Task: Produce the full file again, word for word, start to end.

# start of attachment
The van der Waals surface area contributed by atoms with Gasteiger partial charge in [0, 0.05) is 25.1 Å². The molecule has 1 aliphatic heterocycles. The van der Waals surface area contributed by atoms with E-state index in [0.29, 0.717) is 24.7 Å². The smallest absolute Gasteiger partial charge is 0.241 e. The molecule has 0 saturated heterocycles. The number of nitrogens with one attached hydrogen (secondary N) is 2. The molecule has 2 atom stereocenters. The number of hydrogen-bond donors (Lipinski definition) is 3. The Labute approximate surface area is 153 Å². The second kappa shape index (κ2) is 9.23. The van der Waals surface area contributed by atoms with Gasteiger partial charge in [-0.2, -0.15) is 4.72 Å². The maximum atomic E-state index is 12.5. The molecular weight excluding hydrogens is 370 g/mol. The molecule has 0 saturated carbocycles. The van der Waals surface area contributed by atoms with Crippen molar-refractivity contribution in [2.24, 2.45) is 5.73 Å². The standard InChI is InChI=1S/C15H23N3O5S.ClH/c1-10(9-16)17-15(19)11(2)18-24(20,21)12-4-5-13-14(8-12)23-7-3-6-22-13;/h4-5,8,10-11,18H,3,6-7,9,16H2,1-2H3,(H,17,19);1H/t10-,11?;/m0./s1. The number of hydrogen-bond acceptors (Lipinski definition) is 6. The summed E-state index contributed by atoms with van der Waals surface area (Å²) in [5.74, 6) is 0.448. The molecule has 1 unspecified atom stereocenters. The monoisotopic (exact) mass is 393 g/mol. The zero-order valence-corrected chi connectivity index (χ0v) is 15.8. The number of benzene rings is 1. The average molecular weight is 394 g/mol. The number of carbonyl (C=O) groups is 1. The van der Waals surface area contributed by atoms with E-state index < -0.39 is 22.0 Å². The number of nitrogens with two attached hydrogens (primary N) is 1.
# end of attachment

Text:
The van der Waals surface area contributed by atoms with Gasteiger partial charge in [0, 0.05) is 25.1 Å². The molecule has 1 aliphatic heterocycles. The van der Waals surface area contributed by atoms with E-state index in [0.29, 0.717) is 24.7 Å². The smallest absolute Gasteiger partial charge is 0.241 e. The molecule has 0 saturated heterocycles. The number of nitrogens with one attached hydrogen (secondary N) is 2. The molecule has 2 atom stereocenters. The number of hydrogen-bond donors (Lipinski definition) is 3. The Labute approximate surface area is 153 Å². The second kappa shape index (κ2) is 9.23. The van der Waals surface area contributed by atoms with Gasteiger partial charge in [-0.2, -0.15) is 4.72 Å². The maximum atomic E-state index is 12.5. The molecular weight excluding hydrogens is 370 g/mol. The molecule has 0 saturated carbocycles. The van der Waals surface area contributed by atoms with Crippen molar-refractivity contribution in [2.24, 2.45) is 5.73 Å². The standard InChI is InChI=1S/C15H23N3O5S.ClH/c1-10(9-16)17-15(19)11(2)18-24(20,21)12-4-5-13-14(8-12)23-7-3-6-22-13;/h4-5,8,10-11,18H,3,6-7,9,16H2,1-2H3,(H,17,19);1H/t10-,11?;/m0./s1. The number of hydrogen-bond acceptors (Lipinski definition) is 6. The summed E-state index contributed by atoms with van der Waals surface area (Å²) in [5.74, 6) is 0.448. The molecule has 1 unspecified atom stereocenters. The monoisotopic (exact) mass is 393 g/mol. The zero-order valence-corrected chi connectivity index (χ0v) is 15.8. The number of benzene rings is 1. The average molecular weight is 394 g/mol. The number of carbonyl (C=O) groups is 1. The van der Waals surface area contributed by atoms with E-state index < -0.39 is 22.0 Å². The number of nitrogens with two attached hydrogens (primary N) is 1.